Mozilla Foundation Security Advisory 2007-37
jar: URI scheme XSS hazard
- November 26, 2007
- Jesse Ruderman, Petko D. Petkov, beford.org
- Firefox, SeaMonkey
- Fixed in
- Firefox 22.214.171.124
- SeaMonkey 1.1.7
jar: URI scheme was introduced as a mechanism to support
digitally signed web pages, enabling web sites to load pages packaged
in zip archives containing signatures in java-archive format.
Jesse Ruderman and Petko D. Petkov point out this means that sites that allow users to upload binary content in zip format are effectively allowing users to install web pages on their site, and these can be used to perform Cross-Site Scripting (XSS) attacks.
The blogger at beford.org noted that redirects
confused Mozilla browsers about the true source of the
content: the content was wrongly considered to originate with the
redirecting site rather than the actual source. This meant that an XSS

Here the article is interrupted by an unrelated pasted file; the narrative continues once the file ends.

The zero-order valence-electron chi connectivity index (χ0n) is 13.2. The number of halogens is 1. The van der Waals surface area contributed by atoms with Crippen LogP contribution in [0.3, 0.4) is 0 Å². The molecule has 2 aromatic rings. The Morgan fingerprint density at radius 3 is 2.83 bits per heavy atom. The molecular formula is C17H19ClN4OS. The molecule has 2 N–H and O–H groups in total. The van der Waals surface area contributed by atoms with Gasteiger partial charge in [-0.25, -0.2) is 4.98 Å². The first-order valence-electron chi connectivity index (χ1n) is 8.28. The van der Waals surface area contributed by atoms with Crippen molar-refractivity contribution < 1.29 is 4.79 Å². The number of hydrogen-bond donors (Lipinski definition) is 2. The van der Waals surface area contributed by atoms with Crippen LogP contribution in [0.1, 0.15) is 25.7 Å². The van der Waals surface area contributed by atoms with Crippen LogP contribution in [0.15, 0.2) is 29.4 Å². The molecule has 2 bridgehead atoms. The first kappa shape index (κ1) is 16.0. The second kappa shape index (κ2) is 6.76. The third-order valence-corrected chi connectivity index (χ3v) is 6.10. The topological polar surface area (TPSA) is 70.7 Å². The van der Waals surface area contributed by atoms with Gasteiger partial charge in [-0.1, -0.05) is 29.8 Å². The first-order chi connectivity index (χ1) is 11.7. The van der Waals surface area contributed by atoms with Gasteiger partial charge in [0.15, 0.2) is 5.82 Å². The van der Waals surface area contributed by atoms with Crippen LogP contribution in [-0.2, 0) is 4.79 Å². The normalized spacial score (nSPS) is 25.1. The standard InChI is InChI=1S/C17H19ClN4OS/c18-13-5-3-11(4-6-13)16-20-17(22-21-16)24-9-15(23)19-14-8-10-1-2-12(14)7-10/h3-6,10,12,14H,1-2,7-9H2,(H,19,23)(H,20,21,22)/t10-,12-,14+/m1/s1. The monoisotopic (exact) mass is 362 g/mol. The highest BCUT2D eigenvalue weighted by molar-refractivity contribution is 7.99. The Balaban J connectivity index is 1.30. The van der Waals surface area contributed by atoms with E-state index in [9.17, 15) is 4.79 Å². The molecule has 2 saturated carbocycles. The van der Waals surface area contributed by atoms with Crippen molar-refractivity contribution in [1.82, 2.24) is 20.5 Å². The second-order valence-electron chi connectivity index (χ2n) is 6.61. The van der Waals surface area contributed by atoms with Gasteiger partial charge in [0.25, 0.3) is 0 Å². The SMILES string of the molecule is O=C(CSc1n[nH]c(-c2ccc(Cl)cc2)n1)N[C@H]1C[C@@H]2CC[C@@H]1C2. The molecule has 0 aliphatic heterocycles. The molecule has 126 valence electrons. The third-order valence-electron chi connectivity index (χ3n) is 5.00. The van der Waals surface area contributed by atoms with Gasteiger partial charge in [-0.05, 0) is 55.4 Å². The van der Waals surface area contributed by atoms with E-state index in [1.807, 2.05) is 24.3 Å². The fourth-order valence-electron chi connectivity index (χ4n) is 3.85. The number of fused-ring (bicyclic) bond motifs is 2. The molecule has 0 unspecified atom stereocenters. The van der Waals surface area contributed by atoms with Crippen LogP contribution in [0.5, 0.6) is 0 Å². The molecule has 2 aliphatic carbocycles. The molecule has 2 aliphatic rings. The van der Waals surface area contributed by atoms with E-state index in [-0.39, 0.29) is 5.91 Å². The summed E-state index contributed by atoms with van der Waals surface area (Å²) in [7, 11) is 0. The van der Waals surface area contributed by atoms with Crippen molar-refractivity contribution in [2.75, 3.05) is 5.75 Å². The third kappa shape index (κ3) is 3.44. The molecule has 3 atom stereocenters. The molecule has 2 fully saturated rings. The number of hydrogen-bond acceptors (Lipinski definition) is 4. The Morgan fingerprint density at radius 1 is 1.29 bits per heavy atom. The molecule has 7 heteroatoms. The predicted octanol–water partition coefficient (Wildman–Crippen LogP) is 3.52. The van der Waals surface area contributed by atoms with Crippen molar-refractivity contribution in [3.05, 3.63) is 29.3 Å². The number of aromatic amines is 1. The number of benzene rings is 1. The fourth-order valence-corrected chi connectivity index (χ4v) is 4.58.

attack could be mounted against any site with an open redirect even
if it didn't allow uploads. A published proof-of-concept demonstrates
stealing the GMail contact list of users logged-in to GMail.
Support for the jar: URI scheme has been restricted
to files served with a
Content-Type header of
Web applications that require signed pages must make sure their .jar
archives are served with this Content-Type. Sites that allow users
to upload binary files should make sure they do not allow these files
to have one of these two MIME types.